Photo: Bruce Ackley, The Ohio State University, Bugwood.org
Growth Habit: Erect plant 700 mm to 1.5 m tall, with more or less horizontal branches from the base and along the length of the stems. The stems are circular or oval in cross section with shallow longitudinal grooves, solid and have sparse fine hairs, particularly on the upper stems. The stem is frequently reddish in colour though the colour may develop on one side only. Lower stem leaves are 70 to 90 mm long with a petiole some 50 mm long, and are hairless. The leaves developing at the top of the stem are smaller and more elongated.
Type of plant: An annual plant, with germination occurring mostly in spring. The plant does not form a rosette.
Flowers: The inflorescences are both terminal and axillary, consisting of large numbers of flowers packed tightly into bristly conical spikes. The individual flowers are 2 to 3 mm in diameter, sessile, and green with five petals.
Fruit/Seed: Numerous small brown seeds are released throughout summer and autumn.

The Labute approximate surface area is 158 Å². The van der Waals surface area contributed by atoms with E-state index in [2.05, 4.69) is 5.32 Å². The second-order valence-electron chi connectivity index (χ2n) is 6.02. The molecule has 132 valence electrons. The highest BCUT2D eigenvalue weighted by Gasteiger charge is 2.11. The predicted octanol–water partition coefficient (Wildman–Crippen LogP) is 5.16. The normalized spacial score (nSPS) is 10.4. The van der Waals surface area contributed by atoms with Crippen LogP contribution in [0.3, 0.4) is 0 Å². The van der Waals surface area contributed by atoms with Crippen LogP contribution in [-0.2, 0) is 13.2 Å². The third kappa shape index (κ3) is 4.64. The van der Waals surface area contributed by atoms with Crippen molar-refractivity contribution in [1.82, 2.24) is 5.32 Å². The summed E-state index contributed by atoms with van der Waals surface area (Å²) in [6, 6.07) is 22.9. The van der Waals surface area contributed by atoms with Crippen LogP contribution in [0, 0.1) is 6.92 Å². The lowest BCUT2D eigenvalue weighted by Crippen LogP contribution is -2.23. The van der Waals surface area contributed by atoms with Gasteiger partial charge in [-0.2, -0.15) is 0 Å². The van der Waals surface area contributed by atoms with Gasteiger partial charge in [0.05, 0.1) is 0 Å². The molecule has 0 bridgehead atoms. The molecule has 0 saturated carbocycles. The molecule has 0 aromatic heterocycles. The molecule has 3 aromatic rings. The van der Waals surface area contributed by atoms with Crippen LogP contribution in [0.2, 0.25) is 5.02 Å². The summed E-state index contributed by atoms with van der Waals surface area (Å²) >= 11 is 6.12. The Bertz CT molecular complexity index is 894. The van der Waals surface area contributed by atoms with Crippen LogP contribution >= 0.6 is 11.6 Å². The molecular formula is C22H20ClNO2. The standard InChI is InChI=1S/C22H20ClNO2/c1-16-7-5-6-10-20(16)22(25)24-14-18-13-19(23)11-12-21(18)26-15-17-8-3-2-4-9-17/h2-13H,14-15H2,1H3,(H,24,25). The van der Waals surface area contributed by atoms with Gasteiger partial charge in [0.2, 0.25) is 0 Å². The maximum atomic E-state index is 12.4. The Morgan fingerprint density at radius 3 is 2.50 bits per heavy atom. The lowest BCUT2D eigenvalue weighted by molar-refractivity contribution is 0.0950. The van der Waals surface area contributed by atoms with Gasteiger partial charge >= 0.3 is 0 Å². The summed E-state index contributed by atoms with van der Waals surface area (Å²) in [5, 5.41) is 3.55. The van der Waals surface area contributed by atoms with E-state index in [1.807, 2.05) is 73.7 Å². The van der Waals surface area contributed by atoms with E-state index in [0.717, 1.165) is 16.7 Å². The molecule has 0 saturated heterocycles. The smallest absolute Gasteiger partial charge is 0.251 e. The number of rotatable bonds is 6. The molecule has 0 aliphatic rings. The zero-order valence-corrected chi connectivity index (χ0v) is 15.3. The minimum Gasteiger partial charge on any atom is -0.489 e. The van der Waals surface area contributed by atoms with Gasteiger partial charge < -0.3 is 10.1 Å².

Dispersal: Amaranthus is spread entirely by seed. Seeds are small enough to be moved short distances on wind, water and in soil movement.
Distribution: Amaranthus occurs in most parts of the State. It is principally a weed of stock yards, waste areas, orchards, and hop gardens.
Status: Amaranthus powellii is not a declared weed under the Noxious Weeds Act 1964.
Weed Impact: Amaranthus is usually a weed of run down or neglected areas. It seldom survives in well managed grazing land. It is a significant weed of annual crops, and occasionally becomes a problem in perennial crops.
Control Methods: Small infestations can be physically removed with hand tools. Thorough mulching will reduce the presence of amaranthus in home gardens. Mechanical cultivation may be useful on larger infestations, however this must be carried out before flowering, or viable seed may still be produced.
A range of herbicides are registered for use on amaranthus in Tasmania including glyphosate, simazine and prometryn.